The share of solar power in South Australia’s electricity grid reached a new record high on Sunday, suppling up to 93.7 per cent of state demand and more than 70 per cent of total production.
The new milestone was reached at noon and the solar share was largely driven by the state’s rapidly growing rooftop solar resource, which accounted for 900MW at the time, or 70.4 per cent of local demand.
The influence of rooftop solar also meant that the state also set a new minimum low for scheduled demand (the part of demand that comes from large generators on the grid) to just 315MW, according to Paul McArdle at Watt Clarity. This occurred about 10 minutes before the solar peak.
However, on the more conventional “operational demand”, which includes smaller semi-scheduled wind and solar plants, the minimum fell to 367MW about an hour later, also a record low for the state.
Around that time, the state’s large scale and rooftop generators were producing just over 1,700MW, but around one quarter of that was being exported to Victoria – which also had relatively low demand. The surplus of supply over demand meant that prices in South Australia were negative, and only around 293MW of gas generation was being used, and wind output was also being squeezed out by rooftop solar.
The rise of rooftop solar and its growing share of generation is forcing the state government to scramble to introduce new standards for inverters, and to introduce new protocols that can introduce dynamic controls on rooftop solar exports, and even disconnect large quantities of rooftop solar if needed.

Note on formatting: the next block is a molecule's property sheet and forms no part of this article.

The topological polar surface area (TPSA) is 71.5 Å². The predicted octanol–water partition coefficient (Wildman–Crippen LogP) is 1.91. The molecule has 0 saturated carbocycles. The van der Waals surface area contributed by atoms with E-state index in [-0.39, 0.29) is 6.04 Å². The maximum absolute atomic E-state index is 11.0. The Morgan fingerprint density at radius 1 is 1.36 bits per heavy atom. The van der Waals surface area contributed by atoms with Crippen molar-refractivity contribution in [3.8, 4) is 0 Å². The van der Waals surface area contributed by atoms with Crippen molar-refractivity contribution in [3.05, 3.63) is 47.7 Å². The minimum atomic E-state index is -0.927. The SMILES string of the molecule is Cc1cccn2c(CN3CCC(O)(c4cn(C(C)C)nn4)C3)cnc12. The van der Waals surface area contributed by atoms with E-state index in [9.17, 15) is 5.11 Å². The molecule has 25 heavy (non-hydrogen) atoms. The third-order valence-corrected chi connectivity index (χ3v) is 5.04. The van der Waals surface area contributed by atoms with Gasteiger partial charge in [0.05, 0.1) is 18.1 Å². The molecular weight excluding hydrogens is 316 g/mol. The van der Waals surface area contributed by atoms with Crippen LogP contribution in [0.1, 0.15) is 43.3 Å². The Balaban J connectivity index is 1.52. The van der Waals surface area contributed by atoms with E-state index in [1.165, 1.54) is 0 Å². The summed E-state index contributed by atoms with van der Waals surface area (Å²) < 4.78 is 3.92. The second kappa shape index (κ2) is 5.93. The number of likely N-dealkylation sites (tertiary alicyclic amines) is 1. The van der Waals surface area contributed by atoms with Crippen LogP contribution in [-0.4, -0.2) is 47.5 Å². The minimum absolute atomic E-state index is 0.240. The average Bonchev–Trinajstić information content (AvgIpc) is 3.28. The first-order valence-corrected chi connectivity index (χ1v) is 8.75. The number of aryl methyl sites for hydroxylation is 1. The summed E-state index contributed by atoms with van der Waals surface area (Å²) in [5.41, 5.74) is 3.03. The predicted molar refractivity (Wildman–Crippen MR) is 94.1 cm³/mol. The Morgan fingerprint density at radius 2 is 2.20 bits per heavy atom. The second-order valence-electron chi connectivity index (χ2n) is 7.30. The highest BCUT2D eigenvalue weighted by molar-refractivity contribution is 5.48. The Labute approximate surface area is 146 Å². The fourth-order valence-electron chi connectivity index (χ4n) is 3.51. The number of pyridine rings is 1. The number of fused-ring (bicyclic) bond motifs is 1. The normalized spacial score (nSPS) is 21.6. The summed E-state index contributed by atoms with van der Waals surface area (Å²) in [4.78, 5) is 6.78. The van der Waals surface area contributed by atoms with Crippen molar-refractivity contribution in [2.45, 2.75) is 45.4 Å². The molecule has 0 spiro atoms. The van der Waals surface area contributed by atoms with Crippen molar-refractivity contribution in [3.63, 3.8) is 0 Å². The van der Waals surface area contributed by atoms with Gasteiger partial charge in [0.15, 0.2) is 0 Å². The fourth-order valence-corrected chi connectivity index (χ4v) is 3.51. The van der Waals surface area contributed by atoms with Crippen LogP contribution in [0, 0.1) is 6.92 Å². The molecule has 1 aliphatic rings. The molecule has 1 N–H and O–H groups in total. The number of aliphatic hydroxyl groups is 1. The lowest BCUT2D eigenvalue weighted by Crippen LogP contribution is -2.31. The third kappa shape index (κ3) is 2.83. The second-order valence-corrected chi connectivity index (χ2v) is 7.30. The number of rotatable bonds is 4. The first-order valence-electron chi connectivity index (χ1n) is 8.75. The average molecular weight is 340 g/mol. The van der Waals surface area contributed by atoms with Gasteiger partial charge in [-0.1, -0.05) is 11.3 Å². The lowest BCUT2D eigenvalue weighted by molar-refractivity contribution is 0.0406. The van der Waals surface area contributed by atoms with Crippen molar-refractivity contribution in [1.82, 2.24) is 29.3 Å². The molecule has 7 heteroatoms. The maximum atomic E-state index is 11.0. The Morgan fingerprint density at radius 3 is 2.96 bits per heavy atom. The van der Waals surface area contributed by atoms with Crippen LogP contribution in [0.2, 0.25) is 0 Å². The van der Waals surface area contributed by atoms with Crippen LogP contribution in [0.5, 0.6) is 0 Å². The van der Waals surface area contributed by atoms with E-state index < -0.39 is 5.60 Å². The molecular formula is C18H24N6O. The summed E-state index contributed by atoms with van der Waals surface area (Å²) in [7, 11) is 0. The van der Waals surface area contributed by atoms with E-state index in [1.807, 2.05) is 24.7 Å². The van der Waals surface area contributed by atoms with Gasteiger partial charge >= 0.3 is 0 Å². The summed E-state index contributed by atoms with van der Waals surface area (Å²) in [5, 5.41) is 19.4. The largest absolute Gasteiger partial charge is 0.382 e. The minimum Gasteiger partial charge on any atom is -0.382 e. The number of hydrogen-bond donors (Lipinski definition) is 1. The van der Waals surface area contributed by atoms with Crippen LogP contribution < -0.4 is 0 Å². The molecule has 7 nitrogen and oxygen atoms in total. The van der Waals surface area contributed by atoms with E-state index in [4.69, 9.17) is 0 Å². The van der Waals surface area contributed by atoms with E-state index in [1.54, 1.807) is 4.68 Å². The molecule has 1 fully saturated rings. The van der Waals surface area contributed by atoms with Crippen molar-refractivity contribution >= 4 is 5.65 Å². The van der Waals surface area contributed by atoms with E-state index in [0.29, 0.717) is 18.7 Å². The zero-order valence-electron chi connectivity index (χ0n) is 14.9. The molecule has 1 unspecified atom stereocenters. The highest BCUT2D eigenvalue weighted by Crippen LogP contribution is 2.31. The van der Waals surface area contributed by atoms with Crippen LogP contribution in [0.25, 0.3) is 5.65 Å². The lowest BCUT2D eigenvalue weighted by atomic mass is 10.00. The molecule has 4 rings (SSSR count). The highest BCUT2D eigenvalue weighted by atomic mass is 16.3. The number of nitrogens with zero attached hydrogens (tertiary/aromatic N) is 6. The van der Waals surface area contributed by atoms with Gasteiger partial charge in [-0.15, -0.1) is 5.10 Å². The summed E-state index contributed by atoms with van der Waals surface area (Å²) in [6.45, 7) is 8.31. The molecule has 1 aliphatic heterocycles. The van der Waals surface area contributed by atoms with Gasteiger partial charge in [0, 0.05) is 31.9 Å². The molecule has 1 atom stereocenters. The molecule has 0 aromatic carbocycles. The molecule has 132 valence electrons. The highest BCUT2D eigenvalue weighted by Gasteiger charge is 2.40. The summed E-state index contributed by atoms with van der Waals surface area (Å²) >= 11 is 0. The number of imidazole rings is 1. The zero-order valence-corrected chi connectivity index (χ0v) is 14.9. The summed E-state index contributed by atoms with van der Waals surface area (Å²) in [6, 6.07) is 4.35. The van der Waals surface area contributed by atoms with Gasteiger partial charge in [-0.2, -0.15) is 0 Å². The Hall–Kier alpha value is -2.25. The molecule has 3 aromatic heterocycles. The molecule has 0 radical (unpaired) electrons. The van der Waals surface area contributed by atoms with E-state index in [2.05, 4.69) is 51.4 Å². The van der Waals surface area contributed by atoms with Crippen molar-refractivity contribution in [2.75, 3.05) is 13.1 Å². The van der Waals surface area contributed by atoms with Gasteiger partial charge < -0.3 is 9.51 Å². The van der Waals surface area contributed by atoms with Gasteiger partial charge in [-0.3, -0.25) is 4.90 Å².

The state government also announced to Sunday it was looking to introduce an Electric Vehicle Action Plan that would use EVs as mobile batteries and encourage daytime charging that could act as a “solar sponge”, mopping up excess solar production. The EV batteries could then be used to provide power to homes, or services to the grid, in the evening.
(See the story on our EV-focused sister site The Driven).
The South Australia state government wants to exercise more control over rooftop solar, now it is its biggest generation source during the day, and encourage demand to shift to daytime hours. This means more storate, demand management, and potentially the use of EVs.
Wholesale electricity prices were trading in negative territory for much of the day in South Australia, meaning that some solar and wind facilities switched off to avoid having to pay to produce. The state is usually able to export more capacity to Victoria, but there are currently limits on the main transmission link due to network equipment failures, and in any case demand and prices were low in Victoria.
Over the past week, the share of wind and solar in South Australia’s main grid has been high, accounting for more than 100 per cent of state demand on occasions, and 79 per cent of total production. That brought the average price for the week to just $4.37 a megawatt hour.
The state must run some gas generators to provide “synchronous power”, but that amount may reduce over the next 12-18 months as machines known as synchronous condensers (which do not burn fuel) are installed to provide that service.
McArdle from Watt Clarity said that when measured on the basis of ‘Scheduled Demand’ the 315MW minimum reached on Sunday appears to be, on quick scan, the lowest point experienced in the 22 years since the start of the NEM. Read more to find out the nuances between scheduled demand, operational demand and grid demand.